Upgrade Your Hario Coffee Grinder (Or Any) in under ₹700 | $10
Updated: Apr 14, 2021
In this post we will show you how to improve the grind quality of your budget coffee grinder and therefore the taste of your brewed cup of coffee, with one nifty little trick. This applies not only to the Hario coffee grinder but all other similar grinders, electric blade grinders and even the very popular Baratza Encore coffee grinder and other similar electric coffee grinders.
Who is this post for?
So you have been using your budget hand coffee grinder or electric coffee grinder in your daily coffee making routine and discovered that grinding fresh coffee makes a huge difference to a coffee's taste. You are also fascinated by the wide range of choices and subtle differences in flavour profiles of global speciality coffees on offer these days.
Well so far so good, but now you wonder if it's possible to get the best possible taste of coffee with your coffee gear? The short answer is yes. Without spending a bomb on an expensive coffee gear? Thankfully, the answer is yes again!
Background: Coffee Brewing Basics
All other things being equal, the top 3 factors which impact the taste of a freshly brewed cup of coffee are as follows, in that order of importance:
If you would like to learn what factors are involved in choosing the best coffee beans for you, make sure to check out our in-depth post on How To Choose The Best Coffee Beans
This post tackles the topic of grind quality. At the end of this post we will share some more details about the underlying theory and some practical recommendations of renowned coffee experts.
Lastly, if you would like to learn more about the water quality aspect, make sure to check out our post on Is distilled water, RO water or purified water better for coffee makers?
The $10 Hack for improving grind quality
For this hack you will need to rummage around your kitchen for a cake flour / powdered sugar sieve or buy a new one. They come in many shapes and forms. Here's one example:
After grinding the coffee for your chosen brew method, transfer the ground coffee to the sieve and sift your coffee through the finest mesh over a piece of kitchen paper roll or any suitable container/plate.
As an example if you use 20g of ground coffee in this sieve, about 1-2g of fines should pass through the sieve. The more the fines, the more inaccurate is your grinder for the chosen grind size. These are coffee fines which add additional bitterness to a brewed cup of coffee. The fines can be discarded.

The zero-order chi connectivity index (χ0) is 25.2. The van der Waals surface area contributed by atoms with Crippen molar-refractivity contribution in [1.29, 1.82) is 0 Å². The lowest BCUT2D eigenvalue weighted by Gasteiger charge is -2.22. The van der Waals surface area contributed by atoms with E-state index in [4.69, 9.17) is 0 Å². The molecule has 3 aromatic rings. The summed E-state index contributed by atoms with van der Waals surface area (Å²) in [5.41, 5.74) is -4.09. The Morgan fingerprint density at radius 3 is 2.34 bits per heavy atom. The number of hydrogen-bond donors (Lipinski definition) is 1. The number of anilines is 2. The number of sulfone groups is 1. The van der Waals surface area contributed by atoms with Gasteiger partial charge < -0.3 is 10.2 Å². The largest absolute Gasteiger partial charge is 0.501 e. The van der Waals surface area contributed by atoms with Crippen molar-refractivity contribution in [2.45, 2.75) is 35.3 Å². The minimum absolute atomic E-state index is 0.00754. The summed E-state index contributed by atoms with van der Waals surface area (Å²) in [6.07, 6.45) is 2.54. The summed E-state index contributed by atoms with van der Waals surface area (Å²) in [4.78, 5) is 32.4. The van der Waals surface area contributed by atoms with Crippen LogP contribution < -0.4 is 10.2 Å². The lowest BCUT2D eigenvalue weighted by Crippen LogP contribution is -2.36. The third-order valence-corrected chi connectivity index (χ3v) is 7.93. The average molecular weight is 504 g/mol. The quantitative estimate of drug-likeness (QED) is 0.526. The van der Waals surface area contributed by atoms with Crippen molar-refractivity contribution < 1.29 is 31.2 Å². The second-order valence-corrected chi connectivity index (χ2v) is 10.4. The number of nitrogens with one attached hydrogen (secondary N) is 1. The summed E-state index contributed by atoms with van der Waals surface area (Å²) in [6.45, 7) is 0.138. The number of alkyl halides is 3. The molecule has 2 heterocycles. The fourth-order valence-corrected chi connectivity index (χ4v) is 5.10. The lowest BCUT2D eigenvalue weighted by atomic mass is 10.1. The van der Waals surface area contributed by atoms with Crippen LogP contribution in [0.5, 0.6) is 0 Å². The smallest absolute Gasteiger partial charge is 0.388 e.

You can now proceed to brew your cup of coffee with the remaining coffee grinds from the sieve and enjoy the sweet taste of your hard work.
Which sieve to buy?
When we looked through the Amazon India marketplace, we found 3 different type to be suitable for our purposes. All three types have been extensively tested by STB staff over a period of several weeks and across several manual coffee brewing methods. We found all three types to be reasonably effective for our purposes, and for the money! Depending on your location, you can select any one which is closest to any of these.
Schmick Round Flour Sifter Sieve Grain Mesh Strainer
Price when tested ₹300 | $4
Swarim Stainless Steel Fine Mesh Wire Oil Strainer Flour Colander Sieve
Price when tested ₹250 | $3
POPULAR Brass Frame Test Sieve (Diameter = 200mm) – 300 Microns
Price when tested ₹750 | $10
In Conclusion: Why Does This Hack Work?
If you have been making coffee for a while, you would be aware that we need to grind coffee according to the size recommended for our chosen brewing method for best tasting results. The picture below depicts grind sizes from Coarse to Medium to Fine as per different brewing methods.
However, nothing is perfect in this world, unfortunately that includes coffee grinders. Regardless of the price and sophistication level of your grinder, every grinder will also generate finer and coarser grind particles in addition to your chosen grind size. The proportion of these finer and coarser coffee particles will determine the end result of your hard work in brewing a cup of coffee.
The presence of these finer and coarser particles in our coffee grind results in what is called an unbalanced cup of coffee. From a taste perspective, this can be described as a coffee with presence of disportionate bitter and sour taste notes in the brewed cup. As if our life wasn't hard enough already!
To keep the excitement going, knowledgeable coffee scientists choose to display this as a bell curve, called a Coffee Grind Distribution Curve.
(Source/Further Reading: Sympatec.com)
Fines have have a lot of surface area, and not a lot of volume. This means that all of their coffee flavour is pretty much instantly accessible to water. Compare this to a large coffee grind (a boulder) where the vast majority of the flavour is hidden away inside the grind and you’ll quickly see why grind size is such a big deal.
- Matt Perger, World Brewers Cup 2012 Champion and owner of Barista Hustle
Matt was sieving all fines below 250 microns for his winning pour-over cup at the championship. In the recipe shared in this blog post, we target fines below 300 to 400 microns to get a better tasting cup.
If you are truly excited by the remarkable improvements this hack makes to your daily cuppa and want to go full commando on coffee sifting techniques, a company called Kruve makes a professional version of coffee sieve suitable for home use - The Kruve Sifter, which comes with several mesh sizes and even a grind size scale.
Lastly, if you thought this post was useful, please do like and share it with your coffee lovers community.
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